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Orphilus aegeanus (Coleoptera, Dermestidae, Orphilinae): a new species from Greece and Turkey

Holloway, G. J. ORCID: and Herrmann, A. (2023) Orphilus aegeanus (Coleoptera, Dermestidae, Orphilinae): a new species from Greece and Turkey. Zootaxa, 5244 (2). pp. 197-200. ISSN 1175-5326

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To link to this item DOI: 10.11646/zootaxa.5244.2.8


The family Dermestidae Latreille 1804 contains over 1700 species worldwide (Háva 2021). The subfamily Orphilinae LeConte 1861 is small containing only two genera: Ranolus (Blair 1929) with seven species distributed across Australasia and Indonesia, and Orphilus Erichson 1846 with six species from the Palaearctic and Nearctic (Háva 2021). Of the Orphilus species, O. ater Erichson 1846 and O. subnitidus LeConte 1861 occur in North America, O. kabakovi Háva and Kadej 2014 occurs in Asia, whilst O. africanus Háva 2005, O. beali Zhantiev 2001, and O. niger (Rossi 1790) are found in Europe (Háva 2021). Orphilus species externally are very similar to each other, and this has most likely impeded the development of the taxonomy of the genus, at least in the Palaearctic. Until 2000, all individuals from the Palaearctic were believed to belong to the same species, O. niger. Since 2000, two further species have been discovered (Zhantiev 2001; Hava 2005) through dissection of male genitalia, which show substantial structural differences among species. During a survey of over 150 specimens held in the collection of one of us (AH), a further Orphilus species, O. aegeanus, was discovered. In the current study, we describe O. aegeanus and compare it to the most likely confusion species, O. africanus. All insects were floated from the mounting card and macerated in 2% acetic acid for a period of 5 days prior to dissection. Dissection was carried out under a Brunel BMSL zoom stereo LED microscope and involved detaching the abdomen from the rest of the insect using two entomological needles. The soft tergites were then peeled away from the harder ventrites to expose the genitalia. The aedeagus was pushed out between abdominal sternites IX and X using an entomological needle. The aedeagus was then detached from the sternites. Images of habitus were captured at ×20 magnification using a Canon EOS 1300D camera mounted on the BMSL microscope. The antennae were teased out and images were captured at ×100 magnification using the EOS 1300D camera mounted on a Brunel monocular SP28 microscope. Using the same set up, dorsal and ventral surfaces of the aedeagi were captured at x100 magnification, and images of the tips of the median lobe were captured at x 200 magnification. All images were fed through Helicon Focus Pro version 8 focus-stacking software. Morphometric measurements were made using DsCap.Ink Software version 3.90. Measurements taken: body length (BL): distance from anterior margin of pronotum to the apex of the elytra, and body width (BW): maximum distance across the elytra. After dissection, all body parts were mounted on card. British Natural History Museum, London (BNHM).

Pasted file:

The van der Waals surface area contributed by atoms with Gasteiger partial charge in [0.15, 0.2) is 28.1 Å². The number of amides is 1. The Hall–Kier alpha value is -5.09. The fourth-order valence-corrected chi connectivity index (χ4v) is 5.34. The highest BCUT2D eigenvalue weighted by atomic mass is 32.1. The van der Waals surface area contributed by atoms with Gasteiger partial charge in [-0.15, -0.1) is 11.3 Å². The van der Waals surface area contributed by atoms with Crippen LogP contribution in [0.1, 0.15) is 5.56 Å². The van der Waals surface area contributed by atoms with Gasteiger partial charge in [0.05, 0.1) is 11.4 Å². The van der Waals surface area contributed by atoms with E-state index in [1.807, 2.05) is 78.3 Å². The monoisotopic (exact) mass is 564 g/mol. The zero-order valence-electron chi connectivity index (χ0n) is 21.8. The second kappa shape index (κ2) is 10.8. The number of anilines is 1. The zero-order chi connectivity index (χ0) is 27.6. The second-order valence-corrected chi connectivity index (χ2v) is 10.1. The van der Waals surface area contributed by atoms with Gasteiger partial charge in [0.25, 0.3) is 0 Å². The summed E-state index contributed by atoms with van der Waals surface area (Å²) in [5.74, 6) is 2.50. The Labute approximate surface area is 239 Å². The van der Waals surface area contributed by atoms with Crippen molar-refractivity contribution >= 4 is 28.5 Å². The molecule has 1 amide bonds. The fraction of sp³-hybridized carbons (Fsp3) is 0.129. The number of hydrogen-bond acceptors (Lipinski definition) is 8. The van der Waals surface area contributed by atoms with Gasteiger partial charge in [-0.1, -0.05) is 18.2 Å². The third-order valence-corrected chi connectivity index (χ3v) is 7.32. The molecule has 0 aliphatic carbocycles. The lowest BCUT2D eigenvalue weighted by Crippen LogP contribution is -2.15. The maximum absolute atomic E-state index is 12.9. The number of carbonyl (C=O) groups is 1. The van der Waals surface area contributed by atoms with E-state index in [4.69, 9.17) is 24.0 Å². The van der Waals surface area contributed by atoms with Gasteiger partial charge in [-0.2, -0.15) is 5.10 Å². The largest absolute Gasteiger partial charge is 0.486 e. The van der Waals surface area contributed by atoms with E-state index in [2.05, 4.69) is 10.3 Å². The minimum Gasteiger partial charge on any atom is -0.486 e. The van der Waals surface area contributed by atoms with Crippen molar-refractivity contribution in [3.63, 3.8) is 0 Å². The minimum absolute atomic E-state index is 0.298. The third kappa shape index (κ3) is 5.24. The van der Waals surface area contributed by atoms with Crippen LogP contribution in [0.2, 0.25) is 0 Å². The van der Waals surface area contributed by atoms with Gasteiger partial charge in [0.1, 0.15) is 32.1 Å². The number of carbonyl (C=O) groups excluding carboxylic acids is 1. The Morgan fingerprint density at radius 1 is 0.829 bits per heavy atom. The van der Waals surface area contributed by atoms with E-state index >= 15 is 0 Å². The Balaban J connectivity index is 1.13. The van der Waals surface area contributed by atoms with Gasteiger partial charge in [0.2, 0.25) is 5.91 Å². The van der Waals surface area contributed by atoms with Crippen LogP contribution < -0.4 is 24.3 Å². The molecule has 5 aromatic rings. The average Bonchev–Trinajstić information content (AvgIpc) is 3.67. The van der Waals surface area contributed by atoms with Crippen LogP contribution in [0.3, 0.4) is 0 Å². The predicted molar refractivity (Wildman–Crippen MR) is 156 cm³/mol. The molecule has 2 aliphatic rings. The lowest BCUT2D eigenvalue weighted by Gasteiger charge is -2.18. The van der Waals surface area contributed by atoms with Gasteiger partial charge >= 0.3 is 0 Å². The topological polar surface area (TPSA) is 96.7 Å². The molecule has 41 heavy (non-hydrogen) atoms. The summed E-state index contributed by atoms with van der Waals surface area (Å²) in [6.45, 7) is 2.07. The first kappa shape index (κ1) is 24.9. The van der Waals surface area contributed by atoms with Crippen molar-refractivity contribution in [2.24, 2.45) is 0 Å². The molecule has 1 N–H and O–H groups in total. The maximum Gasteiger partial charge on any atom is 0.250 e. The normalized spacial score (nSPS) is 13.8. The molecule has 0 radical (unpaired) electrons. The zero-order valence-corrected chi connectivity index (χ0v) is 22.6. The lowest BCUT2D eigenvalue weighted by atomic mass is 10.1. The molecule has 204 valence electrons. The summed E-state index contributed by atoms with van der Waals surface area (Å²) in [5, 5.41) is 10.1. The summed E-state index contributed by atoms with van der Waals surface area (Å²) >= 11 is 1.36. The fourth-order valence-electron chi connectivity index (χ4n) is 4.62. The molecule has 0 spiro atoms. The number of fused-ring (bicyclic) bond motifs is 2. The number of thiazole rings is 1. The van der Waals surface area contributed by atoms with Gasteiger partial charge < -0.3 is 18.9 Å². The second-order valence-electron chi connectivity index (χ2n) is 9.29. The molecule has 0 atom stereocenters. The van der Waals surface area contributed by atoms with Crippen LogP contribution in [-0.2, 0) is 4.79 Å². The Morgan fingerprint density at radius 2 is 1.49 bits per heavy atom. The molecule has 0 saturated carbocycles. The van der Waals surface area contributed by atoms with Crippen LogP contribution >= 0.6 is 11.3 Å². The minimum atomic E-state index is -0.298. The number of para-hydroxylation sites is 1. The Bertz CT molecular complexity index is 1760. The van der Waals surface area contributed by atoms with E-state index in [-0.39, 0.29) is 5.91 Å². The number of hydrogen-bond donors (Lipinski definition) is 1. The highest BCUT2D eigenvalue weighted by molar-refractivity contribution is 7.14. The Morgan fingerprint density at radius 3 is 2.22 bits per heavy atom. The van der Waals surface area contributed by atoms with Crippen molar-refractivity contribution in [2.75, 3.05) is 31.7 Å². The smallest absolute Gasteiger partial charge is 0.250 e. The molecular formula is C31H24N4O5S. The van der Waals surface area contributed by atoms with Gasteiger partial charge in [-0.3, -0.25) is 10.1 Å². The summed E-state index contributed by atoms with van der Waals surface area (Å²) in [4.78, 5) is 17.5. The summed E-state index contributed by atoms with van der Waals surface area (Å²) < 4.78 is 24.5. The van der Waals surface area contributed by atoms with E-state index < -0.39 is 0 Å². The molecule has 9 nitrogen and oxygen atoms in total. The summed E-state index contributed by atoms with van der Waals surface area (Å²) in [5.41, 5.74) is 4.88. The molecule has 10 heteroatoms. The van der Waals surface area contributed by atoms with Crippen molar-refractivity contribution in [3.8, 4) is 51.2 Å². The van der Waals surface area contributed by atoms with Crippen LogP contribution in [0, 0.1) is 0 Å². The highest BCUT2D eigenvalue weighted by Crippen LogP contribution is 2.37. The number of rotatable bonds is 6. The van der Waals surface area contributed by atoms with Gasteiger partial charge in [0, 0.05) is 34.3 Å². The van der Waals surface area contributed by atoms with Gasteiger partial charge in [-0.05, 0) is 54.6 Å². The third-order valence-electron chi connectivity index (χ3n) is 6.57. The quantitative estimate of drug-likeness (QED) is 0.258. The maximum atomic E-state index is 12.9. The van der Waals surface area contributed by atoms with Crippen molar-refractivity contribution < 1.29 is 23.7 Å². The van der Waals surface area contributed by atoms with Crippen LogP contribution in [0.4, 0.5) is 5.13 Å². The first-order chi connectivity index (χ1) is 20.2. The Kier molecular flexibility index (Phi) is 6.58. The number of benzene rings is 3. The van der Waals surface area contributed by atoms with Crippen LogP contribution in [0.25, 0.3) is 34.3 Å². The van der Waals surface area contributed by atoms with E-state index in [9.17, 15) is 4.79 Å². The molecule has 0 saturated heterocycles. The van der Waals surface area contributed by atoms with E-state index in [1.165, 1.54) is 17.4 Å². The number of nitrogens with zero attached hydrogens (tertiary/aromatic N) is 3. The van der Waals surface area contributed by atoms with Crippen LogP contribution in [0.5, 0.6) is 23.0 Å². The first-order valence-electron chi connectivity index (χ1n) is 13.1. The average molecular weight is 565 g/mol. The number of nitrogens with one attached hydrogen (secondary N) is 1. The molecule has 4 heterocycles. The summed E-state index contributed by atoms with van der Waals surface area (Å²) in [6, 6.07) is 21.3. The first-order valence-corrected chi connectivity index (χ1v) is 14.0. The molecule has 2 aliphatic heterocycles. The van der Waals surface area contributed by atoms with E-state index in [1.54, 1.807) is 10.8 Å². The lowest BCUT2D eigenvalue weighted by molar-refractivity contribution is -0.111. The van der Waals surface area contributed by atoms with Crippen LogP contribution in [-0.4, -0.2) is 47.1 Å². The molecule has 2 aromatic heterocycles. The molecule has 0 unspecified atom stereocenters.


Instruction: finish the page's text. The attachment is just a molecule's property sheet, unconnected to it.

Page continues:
Item Type:Article
Divisions:Life Sciences > School of Biological Sciences > Ecology and Evolutionary Biology
ID Code:111006
Publisher:Magnolia Press


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